Thursday, February 2nd, 2023
Thursday, February 2nd, 2023

Breaking News for

Sportsmen Since 1967

OK: Selman Bat Watch registration available May 31

A blackening of the evening sky as at least a million bats
emerge from their cave is a spectacle Oklahomans can see in their
home state this summer.

The Oklahoma Department of Wildlife Conservation’s Selman Bat
Watches will be held the last four weekends of July at the Selman
Wildlife Management Area near Freedom, where the Selman Bat Cave
attracts migrating Mexican free-tailed bats every year just as it
did 100 years ago. Each night, the bats emerge from the cave to
feast on literally tons of insects, offering a visual spectacle to
onlookers in the process. The cost is $10 for adults and $5 for
children 12 and under.

Each night’s viewing activities will be limited to 75 visitors who
are randomly drawn from a pool of mailed in registration forms.
Hopeful viewers must print, complete and mail their registration
form to the Wildlife Department at Bat Watch Program, P.O. Box
53465 Oklahoma City, OK 73152 between May 31 and June 7. Only
mailed in registration forms post-marked by June 7 will be
accepted, and instructions for completing the form should be read
carefully to ensure correctly completed registration. Successful
registrants will receive an e-mail confirmation and a packet in the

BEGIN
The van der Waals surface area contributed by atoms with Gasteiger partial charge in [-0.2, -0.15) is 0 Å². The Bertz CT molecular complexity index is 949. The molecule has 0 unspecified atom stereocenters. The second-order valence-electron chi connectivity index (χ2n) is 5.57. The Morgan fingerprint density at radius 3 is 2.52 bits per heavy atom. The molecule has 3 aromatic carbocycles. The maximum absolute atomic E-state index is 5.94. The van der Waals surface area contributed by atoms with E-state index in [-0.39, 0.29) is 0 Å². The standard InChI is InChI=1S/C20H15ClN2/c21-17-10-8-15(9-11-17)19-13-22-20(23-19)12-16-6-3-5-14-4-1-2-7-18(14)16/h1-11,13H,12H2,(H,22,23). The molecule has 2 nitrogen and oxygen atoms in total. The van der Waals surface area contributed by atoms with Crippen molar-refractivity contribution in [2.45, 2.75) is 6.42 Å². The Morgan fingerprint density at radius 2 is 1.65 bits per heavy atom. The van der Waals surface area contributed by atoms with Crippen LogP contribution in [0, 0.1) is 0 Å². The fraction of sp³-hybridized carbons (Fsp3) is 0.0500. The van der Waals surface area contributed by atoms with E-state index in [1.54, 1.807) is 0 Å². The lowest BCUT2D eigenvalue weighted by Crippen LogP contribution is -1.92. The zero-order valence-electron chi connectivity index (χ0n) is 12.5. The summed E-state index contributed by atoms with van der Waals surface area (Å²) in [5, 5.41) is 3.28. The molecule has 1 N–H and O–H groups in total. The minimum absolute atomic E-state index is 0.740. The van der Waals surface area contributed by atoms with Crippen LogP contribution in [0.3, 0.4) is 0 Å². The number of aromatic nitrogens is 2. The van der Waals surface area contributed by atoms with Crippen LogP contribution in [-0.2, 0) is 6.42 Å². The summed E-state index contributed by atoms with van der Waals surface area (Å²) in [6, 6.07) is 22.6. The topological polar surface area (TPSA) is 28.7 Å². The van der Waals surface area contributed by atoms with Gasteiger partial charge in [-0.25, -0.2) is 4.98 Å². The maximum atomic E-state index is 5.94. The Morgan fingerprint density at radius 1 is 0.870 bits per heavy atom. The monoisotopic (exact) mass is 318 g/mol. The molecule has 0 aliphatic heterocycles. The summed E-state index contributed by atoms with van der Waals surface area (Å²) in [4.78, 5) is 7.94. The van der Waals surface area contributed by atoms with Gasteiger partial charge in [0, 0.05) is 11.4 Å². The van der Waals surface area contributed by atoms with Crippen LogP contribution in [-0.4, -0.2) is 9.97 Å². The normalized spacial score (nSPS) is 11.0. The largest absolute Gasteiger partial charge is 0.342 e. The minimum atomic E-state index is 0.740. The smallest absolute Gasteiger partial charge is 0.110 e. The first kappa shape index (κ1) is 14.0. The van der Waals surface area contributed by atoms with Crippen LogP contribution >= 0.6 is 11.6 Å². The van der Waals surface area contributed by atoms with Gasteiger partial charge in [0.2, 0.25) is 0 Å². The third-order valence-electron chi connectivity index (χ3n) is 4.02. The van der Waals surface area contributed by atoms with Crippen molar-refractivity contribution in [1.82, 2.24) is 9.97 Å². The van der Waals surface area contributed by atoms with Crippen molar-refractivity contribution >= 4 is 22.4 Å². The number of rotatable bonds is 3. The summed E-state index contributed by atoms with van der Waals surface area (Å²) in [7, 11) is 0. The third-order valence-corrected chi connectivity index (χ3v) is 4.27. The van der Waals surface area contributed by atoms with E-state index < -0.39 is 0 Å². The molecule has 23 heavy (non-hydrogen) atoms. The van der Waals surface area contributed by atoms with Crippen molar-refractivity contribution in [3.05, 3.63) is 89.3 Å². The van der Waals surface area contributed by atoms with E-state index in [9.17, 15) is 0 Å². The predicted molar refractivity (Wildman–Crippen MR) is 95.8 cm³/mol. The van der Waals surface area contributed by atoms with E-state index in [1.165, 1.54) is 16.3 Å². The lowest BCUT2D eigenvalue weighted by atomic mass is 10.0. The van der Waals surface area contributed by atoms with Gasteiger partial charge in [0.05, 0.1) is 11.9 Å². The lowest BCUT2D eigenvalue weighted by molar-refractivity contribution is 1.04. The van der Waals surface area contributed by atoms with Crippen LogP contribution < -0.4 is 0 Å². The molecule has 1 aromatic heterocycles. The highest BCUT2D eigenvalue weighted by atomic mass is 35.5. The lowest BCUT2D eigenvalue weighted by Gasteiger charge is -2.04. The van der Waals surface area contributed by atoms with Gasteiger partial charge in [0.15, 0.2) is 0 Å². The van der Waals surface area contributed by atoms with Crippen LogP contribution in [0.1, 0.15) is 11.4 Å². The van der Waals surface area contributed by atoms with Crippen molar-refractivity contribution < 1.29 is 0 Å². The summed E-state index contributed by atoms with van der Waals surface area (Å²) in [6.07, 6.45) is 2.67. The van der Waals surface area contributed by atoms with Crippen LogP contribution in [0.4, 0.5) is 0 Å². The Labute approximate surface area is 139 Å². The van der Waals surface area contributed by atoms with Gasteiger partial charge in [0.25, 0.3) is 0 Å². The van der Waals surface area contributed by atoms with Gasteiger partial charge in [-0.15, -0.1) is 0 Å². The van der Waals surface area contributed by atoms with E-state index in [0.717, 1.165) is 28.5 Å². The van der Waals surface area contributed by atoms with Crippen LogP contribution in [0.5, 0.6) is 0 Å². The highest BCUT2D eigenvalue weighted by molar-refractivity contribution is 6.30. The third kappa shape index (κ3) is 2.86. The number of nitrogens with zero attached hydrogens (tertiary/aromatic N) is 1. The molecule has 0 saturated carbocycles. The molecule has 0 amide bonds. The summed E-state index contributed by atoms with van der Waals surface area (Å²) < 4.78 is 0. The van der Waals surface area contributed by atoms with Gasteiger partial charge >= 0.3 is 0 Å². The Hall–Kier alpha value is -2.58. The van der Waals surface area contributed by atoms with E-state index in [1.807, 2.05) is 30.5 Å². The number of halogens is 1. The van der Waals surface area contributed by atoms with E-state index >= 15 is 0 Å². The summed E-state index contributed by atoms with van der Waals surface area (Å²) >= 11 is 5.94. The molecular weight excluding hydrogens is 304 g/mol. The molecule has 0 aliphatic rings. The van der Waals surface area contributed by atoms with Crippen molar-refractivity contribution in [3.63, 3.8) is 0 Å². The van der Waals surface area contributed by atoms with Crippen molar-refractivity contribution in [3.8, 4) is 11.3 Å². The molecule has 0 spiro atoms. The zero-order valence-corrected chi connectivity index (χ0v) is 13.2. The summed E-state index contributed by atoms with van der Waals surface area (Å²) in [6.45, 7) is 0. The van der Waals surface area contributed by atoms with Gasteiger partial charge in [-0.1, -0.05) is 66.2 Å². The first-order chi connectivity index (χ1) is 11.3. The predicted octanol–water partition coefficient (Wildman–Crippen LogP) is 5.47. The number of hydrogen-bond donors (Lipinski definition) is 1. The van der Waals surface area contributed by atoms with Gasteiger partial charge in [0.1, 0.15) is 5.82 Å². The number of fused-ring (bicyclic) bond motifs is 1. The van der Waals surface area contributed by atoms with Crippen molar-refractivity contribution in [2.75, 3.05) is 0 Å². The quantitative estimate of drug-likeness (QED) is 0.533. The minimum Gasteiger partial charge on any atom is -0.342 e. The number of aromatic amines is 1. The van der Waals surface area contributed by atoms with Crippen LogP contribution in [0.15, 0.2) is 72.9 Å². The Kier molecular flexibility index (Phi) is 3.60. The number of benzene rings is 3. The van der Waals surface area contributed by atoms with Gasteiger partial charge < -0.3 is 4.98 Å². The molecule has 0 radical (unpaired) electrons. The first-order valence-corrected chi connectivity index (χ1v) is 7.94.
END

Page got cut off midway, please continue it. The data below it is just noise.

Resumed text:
“Given the popularity of this event, the Department is using this
approach to streamline its registration process,” said Melynda
Hickman, wildlife diversity biologist for the Wildlife

More information and details about the Selman Bat Watch can be
found online at

The Wildlife Department purchased the area around the bat cave in
1996 because of its ecological importance to the Mexican
free-tailed bat. According to Hickman, the cave is important
because it is one of only five major sites in Oklahoma that is used
by females to raise their young.

Hickman says the bats serve as free pest control. The bats spend
daylight hours inside the cave. But most of the action is after

“Studies tell us that the bats at Selman Bat Cave eat about 10 tons
(20,000 pounds) of insects, moths and beetles every night,” Hickman

The bats’ evening emergence is the highlight of a Bat Watch, but
there is more to the evening than simply watching bats. Buses take
visitors to the Selman Wildlife Management Area, usually closed to
the public, where they learn facts about bats and the prairie
community. There also is an optional nature hike before the bats
emerge. On Friday and Saturday evenings, staff and telescopes from
the University of Central Oklahoma’s Selman Living Laboratory will
be at the observatory to assist stargazers.

Additionally the Bat Watches benefit the local economy by drawing
tourists from a multi-state region into Oklahoma. Hickman said
Oklahomans enjoy a rare opportunity to get close to wild bats and
to share their importance to the environment and the economy.

For more information, call (405) 424-0099 or log on to

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